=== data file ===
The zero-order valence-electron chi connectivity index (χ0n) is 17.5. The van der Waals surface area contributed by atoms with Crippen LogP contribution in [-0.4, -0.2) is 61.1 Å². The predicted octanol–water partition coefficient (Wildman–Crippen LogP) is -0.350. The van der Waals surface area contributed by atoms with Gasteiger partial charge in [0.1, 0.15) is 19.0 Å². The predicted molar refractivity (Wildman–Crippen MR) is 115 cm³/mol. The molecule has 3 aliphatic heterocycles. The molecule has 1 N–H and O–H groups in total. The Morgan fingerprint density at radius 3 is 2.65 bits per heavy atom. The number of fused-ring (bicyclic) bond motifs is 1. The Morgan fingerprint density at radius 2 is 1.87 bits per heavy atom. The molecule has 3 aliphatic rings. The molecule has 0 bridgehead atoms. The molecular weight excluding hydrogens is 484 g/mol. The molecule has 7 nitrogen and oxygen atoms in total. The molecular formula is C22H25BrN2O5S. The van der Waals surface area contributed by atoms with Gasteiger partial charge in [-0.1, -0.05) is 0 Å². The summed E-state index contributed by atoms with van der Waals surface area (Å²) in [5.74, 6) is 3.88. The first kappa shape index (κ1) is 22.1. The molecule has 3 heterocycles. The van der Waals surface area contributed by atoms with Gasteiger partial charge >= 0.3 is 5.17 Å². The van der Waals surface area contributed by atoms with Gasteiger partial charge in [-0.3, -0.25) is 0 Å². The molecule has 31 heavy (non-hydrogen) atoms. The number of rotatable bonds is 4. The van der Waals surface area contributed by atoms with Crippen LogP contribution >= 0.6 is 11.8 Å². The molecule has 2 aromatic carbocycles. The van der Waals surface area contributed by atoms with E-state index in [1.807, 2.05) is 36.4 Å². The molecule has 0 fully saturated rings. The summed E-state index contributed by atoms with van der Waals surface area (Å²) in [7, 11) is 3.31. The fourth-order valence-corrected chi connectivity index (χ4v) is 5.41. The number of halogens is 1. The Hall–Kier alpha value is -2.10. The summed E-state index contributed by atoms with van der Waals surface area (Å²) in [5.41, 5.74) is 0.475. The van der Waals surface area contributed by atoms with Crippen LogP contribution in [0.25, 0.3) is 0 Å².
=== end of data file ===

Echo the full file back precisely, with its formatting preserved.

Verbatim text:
The zero-order valence-electron chi connectivity index (χ0n) is 17.5. The van der Waals surface area contributed by atoms with Crippen LogP contribution in [-0.4, -0.2) is 61.1 Å². The predicted octanol–water partition coefficient (Wildman–Crippen LogP) is -0.350. The van der Waals surface area contributed by atoms with Gasteiger partial charge in [0.1, 0.15) is 19.0 Å². The predicted molar refractivity (Wildman–Crippen MR) is 115 cm³/mol. The molecule has 3 aliphatic heterocycles. The molecule has 1 N–H and O–H groups in total. The Morgan fingerprint density at radius 3 is 2.65 bits per heavy atom. The number of fused-ring (bicyclic) bond motifs is 1. The Morgan fingerprint density at radius 2 is 1.87 bits per heavy atom. The molecule has 3 aliphatic rings. The molecule has 0 bridgehead atoms. The molecular weight excluding hydrogens is 484 g/mol. The molecule has 7 nitrogen and oxygen atoms in total. The molecular formula is C22H25BrN2O5S. The van der Waals surface area contributed by atoms with Gasteiger partial charge in [-0.1, -0.05) is 0 Å². The summed E-state index contributed by atoms with van der Waals surface area (Å²) in [5.74, 6) is 3.88. The first kappa shape index (κ1) is 22.1. The molecule has 3 heterocycles. The van der Waals surface area contributed by atoms with Gasteiger partial charge >= 0.3 is 5.17 Å². The van der Waals surface area contributed by atoms with Gasteiger partial charge in [-0.3, -0.25) is 0 Å². The molecule has 31 heavy (non-hydrogen) atoms. The number of rotatable bonds is 4. The van der Waals surface area contributed by atoms with Crippen LogP contribution >= 0.6 is 11.8 Å². The molecule has 2 aromatic carbocycles. The van der Waals surface area contributed by atoms with E-state index in [1.807, 2.05) is 36.4 Å². The molecule has 0 fully saturated rings. The summed E-state index contributed by atoms with van der Waals surface area (Å²) in [7, 11) is 3.31. The fourth-order valence-corrected chi connectivity index (χ4v) is 5.41. The number of halogens is 1. The Hall–Kier alpha value is -2.10. The summed E-state index contributed by atoms with van der Waals surface area (Å²) in [5.41, 5.74) is 0.475. The van der Waals surface area contributed by atoms with Crippen LogP contribution in [0.25, 0.3) is 0 Å².